KEYPORT – The Keyport Borough Council has joined the Hazlet Township Committee and the Monmouth County Board of Chosen Freeholders in opposing the construction of a 1.5-megawatt industrial wind turbine by the Bayshore Regional Sewerage Authority (BRSA) in Union Beach.
Much of the controversy stems from the proposed construction of the turbine within 1,080 feet of a Union Beach neighborhood.
While work has already begun on the turbine, specifically land excavation for the foundation of the structure, residents from several communities have raised concerns that the structure could pose significant health and public safety risks.
The turbine will stand 380 feet tall once placed on a 262-foot-tall concrete pedestal. The plan received final approval in June from the New Jersey Department of Environmental Protection (DEP), and the project is scheduled to receive funding through the American Recovery and Reinvestment Act.
BRSA will be borrowing up to $7.7 million, and under the federal stimulus package, $3.85 million of that loan will not have to be repaid.
The Borough Council approved the resolution, with Councilwoman Christian Bolte being the lone dissenter.
Mayor Robert J. Bergen said he supported the resolution and that while the wind turbine could benefit the municipality and the environment, he had reservations about the process.
“I support the concept of alternative energy, including turbines. It could ultimately save our costs that we pay to the sewage authority,” Bergen said. “But I largely supported the resolution because I want to ensure the process was as inclusive as possible, taking into account the interests of the residents, which I’m not sure it had properly done.
“My support of the resolution is to make sure they get an opportunity to present their concerns in a way that is going to be considered properly,” he added.
Council President Joseph Sheridan said he also believes in promoting the utilization of clean, renewable fuel sources, but that the BRSA’s plan was hastily crafted.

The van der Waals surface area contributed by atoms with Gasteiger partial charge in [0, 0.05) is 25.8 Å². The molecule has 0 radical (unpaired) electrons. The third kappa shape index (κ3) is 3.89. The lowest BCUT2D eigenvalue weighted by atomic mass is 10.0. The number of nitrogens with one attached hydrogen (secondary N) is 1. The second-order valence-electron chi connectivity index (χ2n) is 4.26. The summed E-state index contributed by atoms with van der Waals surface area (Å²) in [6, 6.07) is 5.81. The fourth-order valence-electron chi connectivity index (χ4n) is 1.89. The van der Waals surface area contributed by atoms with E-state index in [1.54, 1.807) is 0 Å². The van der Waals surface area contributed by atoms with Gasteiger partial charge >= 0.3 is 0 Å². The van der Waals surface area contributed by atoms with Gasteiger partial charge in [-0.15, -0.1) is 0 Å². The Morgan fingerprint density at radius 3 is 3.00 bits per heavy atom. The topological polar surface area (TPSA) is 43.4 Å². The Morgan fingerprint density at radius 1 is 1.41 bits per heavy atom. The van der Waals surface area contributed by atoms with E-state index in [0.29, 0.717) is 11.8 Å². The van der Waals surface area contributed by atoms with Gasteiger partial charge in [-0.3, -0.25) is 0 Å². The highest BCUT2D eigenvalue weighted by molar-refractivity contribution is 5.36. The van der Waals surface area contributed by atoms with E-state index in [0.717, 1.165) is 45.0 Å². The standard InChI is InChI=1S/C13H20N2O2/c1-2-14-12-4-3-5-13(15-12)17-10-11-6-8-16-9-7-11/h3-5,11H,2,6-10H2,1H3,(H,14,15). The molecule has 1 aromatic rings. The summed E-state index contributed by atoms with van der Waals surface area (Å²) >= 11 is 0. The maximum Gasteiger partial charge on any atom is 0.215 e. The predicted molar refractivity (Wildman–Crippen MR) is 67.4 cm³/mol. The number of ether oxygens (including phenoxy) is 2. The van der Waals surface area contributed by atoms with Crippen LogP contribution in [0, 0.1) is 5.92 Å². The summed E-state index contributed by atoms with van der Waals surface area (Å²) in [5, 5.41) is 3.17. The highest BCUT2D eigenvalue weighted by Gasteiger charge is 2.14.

“The plan must take into account the turbine operating noise, flickering shadows and effect on home values of those living around the turbine,” Sheridan said. “Clearly, in the case of the Union Beach wind turbine, enough thought was not given to the Union Beach residents’ quality of life.”
He also believes the concerns of residents are not being seriously taken into consideration.
“I gave my support to the people of Union Beach to help them fight a wind turbine project that was hastily conceived to take advantage of government grants. Why the project continues to move forward in the face of such public outcry tells me that the voice of the people is simply not being heard,” he said.
Bolte said she opposed the measure because she believes there is a greater need for alternative energy sources, including the turbine.
“I would have loved to have looked into it for the Aeromarine site, but the area is not suitable,” Bolte said. “The ‘not in my backyard’ isn’t an attitude we can take anymore. I think it’s something that everybody should be taking a look at. Before we rush to judgment, I’d like to give it an opportunity and see what happens.”
She also noted that despite the support from other municipalities and committees, the Union Beach Borough Council has not yet passed a similar formal resolution, though the Union Beach website includes a link to www.noturbine.com, a site launched in opposition to the turbine.
The site includes links to articles and statistics as well as contact information for various legislators to voice opposition to the wind turbine.
“Hopefully, we’ll be able to use some more of this kind of energy in the future,” she said. “It can’t keep rolling to the next town. It’s too small an area. If it’s not there, where’s it going to go? I don’t think we have any right to make that decision.”
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